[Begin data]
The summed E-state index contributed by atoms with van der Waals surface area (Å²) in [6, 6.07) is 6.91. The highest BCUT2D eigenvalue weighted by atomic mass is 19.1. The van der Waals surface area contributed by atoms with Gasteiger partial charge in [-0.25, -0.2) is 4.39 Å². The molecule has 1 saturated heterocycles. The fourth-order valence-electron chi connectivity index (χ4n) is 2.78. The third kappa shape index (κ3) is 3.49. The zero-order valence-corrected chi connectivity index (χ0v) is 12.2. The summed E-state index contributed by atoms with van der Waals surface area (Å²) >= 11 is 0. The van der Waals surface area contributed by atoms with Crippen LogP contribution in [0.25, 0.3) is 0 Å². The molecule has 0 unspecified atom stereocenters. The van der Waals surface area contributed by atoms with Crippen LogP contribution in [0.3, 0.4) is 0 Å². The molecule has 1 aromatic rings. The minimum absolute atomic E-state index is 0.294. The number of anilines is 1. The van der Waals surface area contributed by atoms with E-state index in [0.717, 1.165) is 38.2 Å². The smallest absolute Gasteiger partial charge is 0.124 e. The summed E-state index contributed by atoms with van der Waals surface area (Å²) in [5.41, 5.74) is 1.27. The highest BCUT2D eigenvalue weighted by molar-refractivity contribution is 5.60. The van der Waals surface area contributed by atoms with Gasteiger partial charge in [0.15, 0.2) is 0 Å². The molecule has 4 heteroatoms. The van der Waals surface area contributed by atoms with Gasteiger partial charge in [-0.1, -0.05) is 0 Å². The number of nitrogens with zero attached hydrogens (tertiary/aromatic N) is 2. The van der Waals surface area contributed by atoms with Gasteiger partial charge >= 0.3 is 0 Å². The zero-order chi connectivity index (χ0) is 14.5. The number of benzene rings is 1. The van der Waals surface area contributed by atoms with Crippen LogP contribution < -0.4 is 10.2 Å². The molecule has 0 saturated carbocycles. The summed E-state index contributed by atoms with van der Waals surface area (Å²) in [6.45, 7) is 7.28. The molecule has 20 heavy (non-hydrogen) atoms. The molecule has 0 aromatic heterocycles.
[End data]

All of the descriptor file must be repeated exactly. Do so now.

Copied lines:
The summed E-state index contributed by atoms with van der Waals surface area (Å²) in [6, 6.07) is 6.91. The highest BCUT2D eigenvalue weighted by atomic mass is 19.1. The van der Waals surface area contributed by atoms with Gasteiger partial charge in [-0.25, -0.2) is 4.39 Å². The molecule has 1 saturated heterocycles. The fourth-order valence-electron chi connectivity index (χ4n) is 2.78. The third kappa shape index (κ3) is 3.49. The zero-order valence-corrected chi connectivity index (χ0v) is 12.2. The summed E-state index contributed by atoms with van der Waals surface area (Å²) >= 11 is 0. The van der Waals surface area contributed by atoms with Crippen LogP contribution in [0.25, 0.3) is 0 Å². The molecule has 0 unspecified atom stereocenters. The van der Waals surface area contributed by atoms with Crippen LogP contribution in [0.3, 0.4) is 0 Å². The molecule has 1 aromatic rings. The minimum absolute atomic E-state index is 0.294. The number of anilines is 1. The van der Waals surface area contributed by atoms with E-state index in [0.717, 1.165) is 38.2 Å². The smallest absolute Gasteiger partial charge is 0.124 e. The summed E-state index contributed by atoms with van der Waals surface area (Å²) in [5.41, 5.74) is 1.27. The highest BCUT2D eigenvalue weighted by molar-refractivity contribution is 5.60. The van der Waals surface area contributed by atoms with Gasteiger partial charge in [0.15, 0.2) is 0 Å². The molecule has 4 heteroatoms. The van der Waals surface area contributed by atoms with Gasteiger partial charge in [-0.1, -0.05) is 0 Å². The number of nitrogens with zero attached hydrogens (tertiary/aromatic N) is 2. The van der Waals surface area contributed by atoms with Gasteiger partial charge >= 0.3 is 0 Å². The zero-order chi connectivity index (χ0) is 14.5. The number of benzene rings is 1. The van der Waals surface area contributed by atoms with Crippen LogP contribution < -0.4 is 10.2 Å². The molecule has 0 saturated carbocycles. The summed E-state index contributed by atoms with van der Waals surface area (Å²) in [6.45, 7) is 7.28. The molecule has 20 heavy (non-hydrogen) atoms. The molecule has 0 aromatic heterocycles.